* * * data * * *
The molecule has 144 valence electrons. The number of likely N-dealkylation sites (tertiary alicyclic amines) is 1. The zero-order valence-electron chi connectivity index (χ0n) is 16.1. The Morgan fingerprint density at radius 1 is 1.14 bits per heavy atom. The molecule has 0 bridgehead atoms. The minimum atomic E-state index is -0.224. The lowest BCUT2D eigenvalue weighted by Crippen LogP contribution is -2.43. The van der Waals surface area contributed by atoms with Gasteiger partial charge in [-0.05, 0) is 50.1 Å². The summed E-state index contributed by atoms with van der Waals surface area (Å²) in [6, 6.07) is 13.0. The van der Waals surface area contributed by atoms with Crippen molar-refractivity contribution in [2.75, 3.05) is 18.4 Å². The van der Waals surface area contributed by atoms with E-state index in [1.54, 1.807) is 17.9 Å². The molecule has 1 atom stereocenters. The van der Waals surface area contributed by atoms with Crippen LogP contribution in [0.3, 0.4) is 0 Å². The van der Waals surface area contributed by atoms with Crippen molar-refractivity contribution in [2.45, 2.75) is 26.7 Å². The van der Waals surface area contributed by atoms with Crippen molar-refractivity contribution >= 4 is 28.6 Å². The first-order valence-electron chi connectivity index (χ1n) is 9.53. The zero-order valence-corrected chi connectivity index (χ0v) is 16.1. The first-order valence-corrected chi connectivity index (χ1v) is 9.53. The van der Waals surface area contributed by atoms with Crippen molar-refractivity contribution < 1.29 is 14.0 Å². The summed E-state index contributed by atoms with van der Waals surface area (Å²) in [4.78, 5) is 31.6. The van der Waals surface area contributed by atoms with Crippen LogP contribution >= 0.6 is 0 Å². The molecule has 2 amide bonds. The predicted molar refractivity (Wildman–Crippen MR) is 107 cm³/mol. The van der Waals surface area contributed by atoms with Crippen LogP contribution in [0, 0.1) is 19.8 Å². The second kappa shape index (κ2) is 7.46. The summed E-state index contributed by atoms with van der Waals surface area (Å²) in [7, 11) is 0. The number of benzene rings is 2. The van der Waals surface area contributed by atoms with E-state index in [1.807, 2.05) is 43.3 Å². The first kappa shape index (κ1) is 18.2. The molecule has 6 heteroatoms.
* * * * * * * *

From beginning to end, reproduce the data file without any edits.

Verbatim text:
The molecule has 144 valence electrons. The number of likely N-dealkylation sites (tertiary alicyclic amines) is 1. The zero-order valence-electron chi connectivity index (χ0n) is 16.1. The Morgan fingerprint density at radius 1 is 1.14 bits per heavy atom. The molecule has 0 bridgehead atoms. The minimum atomic E-state index is -0.224. The lowest BCUT2D eigenvalue weighted by Crippen LogP contribution is -2.43. The van der Waals surface area contributed by atoms with Gasteiger partial charge in [-0.05, 0) is 50.1 Å². The summed E-state index contributed by atoms with van der Waals surface area (Å²) in [6, 6.07) is 13.0. The van der Waals surface area contributed by atoms with Crippen molar-refractivity contribution in [2.75, 3.05) is 18.4 Å². The van der Waals surface area contributed by atoms with E-state index in [1.54, 1.807) is 17.9 Å². The molecule has 1 atom stereocenters. The van der Waals surface area contributed by atoms with Crippen LogP contribution in [0.3, 0.4) is 0 Å². The van der Waals surface area contributed by atoms with Crippen molar-refractivity contribution in [2.45, 2.75) is 26.7 Å². The van der Waals surface area contributed by atoms with Crippen molar-refractivity contribution >= 4 is 28.6 Å². The first-order valence-electron chi connectivity index (χ1n) is 9.53. The zero-order valence-corrected chi connectivity index (χ0v) is 16.1. The first-order valence-corrected chi connectivity index (χ1v) is 9.53. The van der Waals surface area contributed by atoms with Crippen molar-refractivity contribution < 1.29 is 14.0 Å². The summed E-state index contributed by atoms with van der Waals surface area (Å²) in [4.78, 5) is 31.6. The van der Waals surface area contributed by atoms with Crippen LogP contribution >= 0.6 is 0 Å². The molecule has 2 amide bonds. The predicted molar refractivity (Wildman–Crippen MR) is 107 cm³/mol. The van der Waals surface area contributed by atoms with Crippen LogP contribution in [0, 0.1) is 19.8 Å². The second kappa shape index (κ2) is 7.46. The summed E-state index contributed by atoms with van der Waals surface area (Å²) in [7, 11) is 0. The number of benzene rings is 2. The van der Waals surface area contributed by atoms with E-state index in [1.807, 2.05) is 43.3 Å². The first kappa shape index (κ1) is 18.2. The molecule has 6 heteroatoms.